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As traffic keeps piling up at Diana's Baths, Conway officials are asking the state for help

 A row of cars lines up on the road outside of Diana's Baths.
Jamie Gemmitti
Conway Daily Sun File Photo via Granite State News Collaborative
Conway Police Chief Chris Mattei at the July 18 Conway Selectmen's meeting said he hopes the State of New Hampshire will allow for a paved queue line next to Diana's Baths so that drivers seeking to enter the baths don't have to wait in the road.

This story was originally produced by the Conway Daily Sun. NHPR is republishing it in partnership with the Granite State News Collaborative.

Overwhelming traffic at Diana’s Baths continues to cause safety problems, Conway Police Chief Chris Mattei recently told selectmen.

Diana’s Baths is a recreational site with a series of pools and cascades managed by the U.S. Forest Service.

The trailhead is off of West Side Road roughly 2½ miles from North Conway Village.

Mattei said that as of July 18 there had been 12 calls for service over the past dozen days. “We started experiencing as of the Fourth some serious complaints, once again at Diana’s Baths,” said Mattei.

“As far as the traffic that’s backing up there, I do believe it’s a safety concern,” the chief added.

Mattei — who was sitting next to Jim Innes, U.S. Forest Service Saco District ranger, as he spoke — said his vehicle almost got rear-ended recently.

One issue is that northbound traffic waiting to get into the parking lot sometimes has to queue in the road for extended periods, sometimes for as long as 20 minutes.

“I sat there for a minute. I timed it and then I saw vehicles coming up behind me at high rates of speed because it’s a sweeping corner,” said Mattei, adding he activated the siren and lights on his patrol car.

Casey McDermott

However, the town doesn’t have enough traffic control staff to help mitigate this issue.

Mattei said he noticed that cars, both northbound and southbound, trying to get into Diana’s Baths clog the roadway and suggested that selectmen ask the state if a paved queue lane could be created on the shoulder of the road in the southbound lane, which is on the Baths’ side of the road.

The town would have to ask the state because it’s in the state’s right of way. But the queue line might be on Forest Service property, said Innes, depending on where the right of way ends and Forest Service land begins.

“If we created that long enough, we might be able to get 15-20 cars queued up on the right side of the roadway,” said Mattei, adding that this still wouldn’t address the problem of northbound traffic backing up.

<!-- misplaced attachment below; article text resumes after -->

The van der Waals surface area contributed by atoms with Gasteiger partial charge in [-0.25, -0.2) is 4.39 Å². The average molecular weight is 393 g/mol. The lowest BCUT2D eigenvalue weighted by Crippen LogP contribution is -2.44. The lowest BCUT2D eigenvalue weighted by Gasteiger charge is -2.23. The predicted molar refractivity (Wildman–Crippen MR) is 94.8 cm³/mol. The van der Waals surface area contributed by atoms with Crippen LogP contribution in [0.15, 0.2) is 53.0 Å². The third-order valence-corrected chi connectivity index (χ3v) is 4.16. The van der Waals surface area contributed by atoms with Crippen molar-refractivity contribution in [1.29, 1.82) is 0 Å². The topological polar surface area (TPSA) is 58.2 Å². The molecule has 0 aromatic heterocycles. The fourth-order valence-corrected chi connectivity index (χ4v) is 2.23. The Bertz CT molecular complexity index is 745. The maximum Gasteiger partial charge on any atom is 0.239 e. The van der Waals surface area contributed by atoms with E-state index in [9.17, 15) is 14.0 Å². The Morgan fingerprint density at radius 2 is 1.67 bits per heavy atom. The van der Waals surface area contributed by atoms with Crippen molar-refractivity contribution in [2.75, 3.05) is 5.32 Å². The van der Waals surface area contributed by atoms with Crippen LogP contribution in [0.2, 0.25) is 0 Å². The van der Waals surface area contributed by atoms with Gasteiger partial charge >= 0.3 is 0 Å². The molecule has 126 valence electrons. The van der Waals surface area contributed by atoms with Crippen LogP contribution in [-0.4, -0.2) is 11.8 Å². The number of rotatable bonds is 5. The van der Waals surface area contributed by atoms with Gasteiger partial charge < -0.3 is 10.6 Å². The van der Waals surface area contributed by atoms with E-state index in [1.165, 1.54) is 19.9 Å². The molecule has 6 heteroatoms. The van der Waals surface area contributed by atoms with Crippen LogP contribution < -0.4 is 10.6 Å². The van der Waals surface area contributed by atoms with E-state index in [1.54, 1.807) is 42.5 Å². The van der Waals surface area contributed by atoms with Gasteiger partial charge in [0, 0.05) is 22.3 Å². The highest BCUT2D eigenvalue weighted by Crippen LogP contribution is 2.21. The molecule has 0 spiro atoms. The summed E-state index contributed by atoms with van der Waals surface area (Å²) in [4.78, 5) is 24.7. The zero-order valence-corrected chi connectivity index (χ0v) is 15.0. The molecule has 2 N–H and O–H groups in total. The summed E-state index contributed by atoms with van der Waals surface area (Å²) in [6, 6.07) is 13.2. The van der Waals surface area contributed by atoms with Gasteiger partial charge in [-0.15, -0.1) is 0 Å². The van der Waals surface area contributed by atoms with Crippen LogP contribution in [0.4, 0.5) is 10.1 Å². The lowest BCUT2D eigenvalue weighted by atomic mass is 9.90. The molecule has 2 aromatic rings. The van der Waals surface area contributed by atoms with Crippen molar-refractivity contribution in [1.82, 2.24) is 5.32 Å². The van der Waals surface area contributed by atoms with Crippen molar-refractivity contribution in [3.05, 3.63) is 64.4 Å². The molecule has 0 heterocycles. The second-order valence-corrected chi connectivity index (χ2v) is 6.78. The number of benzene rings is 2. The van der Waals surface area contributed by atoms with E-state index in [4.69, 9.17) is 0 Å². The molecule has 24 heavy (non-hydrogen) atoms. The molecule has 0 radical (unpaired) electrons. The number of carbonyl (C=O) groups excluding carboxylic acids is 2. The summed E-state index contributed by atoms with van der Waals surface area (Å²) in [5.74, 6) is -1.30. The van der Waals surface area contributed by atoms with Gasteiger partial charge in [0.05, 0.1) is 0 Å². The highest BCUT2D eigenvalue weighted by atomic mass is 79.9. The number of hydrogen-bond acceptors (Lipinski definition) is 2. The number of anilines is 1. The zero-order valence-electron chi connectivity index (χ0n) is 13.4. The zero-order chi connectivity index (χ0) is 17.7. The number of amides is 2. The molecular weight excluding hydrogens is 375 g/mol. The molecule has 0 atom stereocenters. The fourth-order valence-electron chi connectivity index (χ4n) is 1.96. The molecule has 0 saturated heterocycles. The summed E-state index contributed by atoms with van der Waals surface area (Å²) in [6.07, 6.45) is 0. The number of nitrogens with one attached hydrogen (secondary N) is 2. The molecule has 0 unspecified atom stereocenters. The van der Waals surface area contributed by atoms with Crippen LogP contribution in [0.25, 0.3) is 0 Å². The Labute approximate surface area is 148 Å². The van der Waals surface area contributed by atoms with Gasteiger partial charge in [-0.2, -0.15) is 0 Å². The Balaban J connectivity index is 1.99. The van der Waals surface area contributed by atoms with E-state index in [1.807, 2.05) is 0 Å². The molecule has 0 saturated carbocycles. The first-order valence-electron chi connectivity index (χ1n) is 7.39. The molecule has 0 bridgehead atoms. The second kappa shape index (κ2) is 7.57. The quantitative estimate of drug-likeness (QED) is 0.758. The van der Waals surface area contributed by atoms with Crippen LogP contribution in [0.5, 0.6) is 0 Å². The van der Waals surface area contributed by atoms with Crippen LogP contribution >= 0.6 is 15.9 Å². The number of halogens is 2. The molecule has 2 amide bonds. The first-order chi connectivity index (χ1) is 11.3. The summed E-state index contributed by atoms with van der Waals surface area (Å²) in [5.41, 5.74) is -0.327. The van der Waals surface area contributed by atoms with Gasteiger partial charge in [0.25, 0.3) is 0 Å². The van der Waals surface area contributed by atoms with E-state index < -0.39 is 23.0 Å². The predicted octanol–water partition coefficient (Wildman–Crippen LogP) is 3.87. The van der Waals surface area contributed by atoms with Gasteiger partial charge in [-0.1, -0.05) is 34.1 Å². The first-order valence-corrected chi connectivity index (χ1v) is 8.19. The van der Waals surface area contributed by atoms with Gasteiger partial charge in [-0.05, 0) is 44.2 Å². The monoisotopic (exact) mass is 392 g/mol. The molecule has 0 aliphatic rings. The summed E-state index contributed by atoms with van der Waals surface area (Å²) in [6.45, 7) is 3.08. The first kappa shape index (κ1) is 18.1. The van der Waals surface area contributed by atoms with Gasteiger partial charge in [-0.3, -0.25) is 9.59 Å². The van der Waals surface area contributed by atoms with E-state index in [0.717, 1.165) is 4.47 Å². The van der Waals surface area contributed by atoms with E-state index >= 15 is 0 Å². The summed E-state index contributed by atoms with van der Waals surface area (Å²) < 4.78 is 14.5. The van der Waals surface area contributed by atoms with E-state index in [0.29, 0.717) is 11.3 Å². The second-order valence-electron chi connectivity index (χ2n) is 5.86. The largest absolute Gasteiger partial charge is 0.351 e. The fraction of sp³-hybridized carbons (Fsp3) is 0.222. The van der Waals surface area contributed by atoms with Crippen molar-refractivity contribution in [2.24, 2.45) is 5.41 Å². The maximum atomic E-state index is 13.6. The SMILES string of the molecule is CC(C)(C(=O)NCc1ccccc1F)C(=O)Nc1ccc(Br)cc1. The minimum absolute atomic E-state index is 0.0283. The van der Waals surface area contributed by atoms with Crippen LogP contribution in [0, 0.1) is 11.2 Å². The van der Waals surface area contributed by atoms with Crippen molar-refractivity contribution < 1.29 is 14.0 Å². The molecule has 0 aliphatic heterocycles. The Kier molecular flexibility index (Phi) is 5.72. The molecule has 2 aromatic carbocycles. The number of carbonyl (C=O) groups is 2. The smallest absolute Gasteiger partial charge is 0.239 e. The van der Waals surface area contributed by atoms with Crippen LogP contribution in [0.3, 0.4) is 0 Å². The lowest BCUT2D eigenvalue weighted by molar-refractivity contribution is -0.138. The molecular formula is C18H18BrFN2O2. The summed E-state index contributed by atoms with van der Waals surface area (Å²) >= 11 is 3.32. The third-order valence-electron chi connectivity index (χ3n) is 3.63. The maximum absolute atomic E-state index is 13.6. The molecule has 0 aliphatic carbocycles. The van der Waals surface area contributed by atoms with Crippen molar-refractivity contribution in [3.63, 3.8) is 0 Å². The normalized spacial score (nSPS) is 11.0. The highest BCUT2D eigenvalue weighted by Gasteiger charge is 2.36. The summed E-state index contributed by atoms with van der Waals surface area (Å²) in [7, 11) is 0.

Following Mattei’s recommendation, selectmen voted 5-0 to send a letter to New Hampshire Department of Transportation asking for permission to have a paved queue line.

Mattei said the “No Parking” signs designed to keep people off of private property have added to the traffic issue.

“All we’ve done is pushed everybody into the roadway now, inadvertently,” said Mattei. “There is really no other way, I believe, to get around it but to create more space for those vehicles to queue up.”

Innes said he lives on West Side Road and agreed with what Mattei said. “We took an issue that was on the side of the road and put it in the middle of the road,” said Innes, who was supportive of the queue line.

He added that the partnership between the town and Forest Service to manage Diana’s Baths has been positive. The town has workers who control the traffic.

Town Manager John Eastman said the queue lane would help but maybe the Forest Service should have Diana’s Baths be reservation only. Eastman agreed the town has a good relationship with the Forest Service.

“I think the big thing is that our partnership is really good. So this this meeting today isn’t adversarial at all,” said Eastman.

“It’s more or less just to have the discussion.”

Eastman says the town has budgeted to cover the Baths with parking enforcement employees on Friday, Saturday and Sunday, but the town hasn’t been able to fill all the shifts.

“One of our longstanding employees got verbally abused just a couple of weeks ago,” said Eastman, adding that some employees won’t work there. “We’re struggling to find anyone to work.”

Eastman said the town tries to have two people work there at a time.

“I believe Diana’s Baths is overrun,” said Eastman. “It’s on TripAdvisor, which I wish it wasn’t.”

These articles are being shared by partners in The Granite State News Collaborative. For more information

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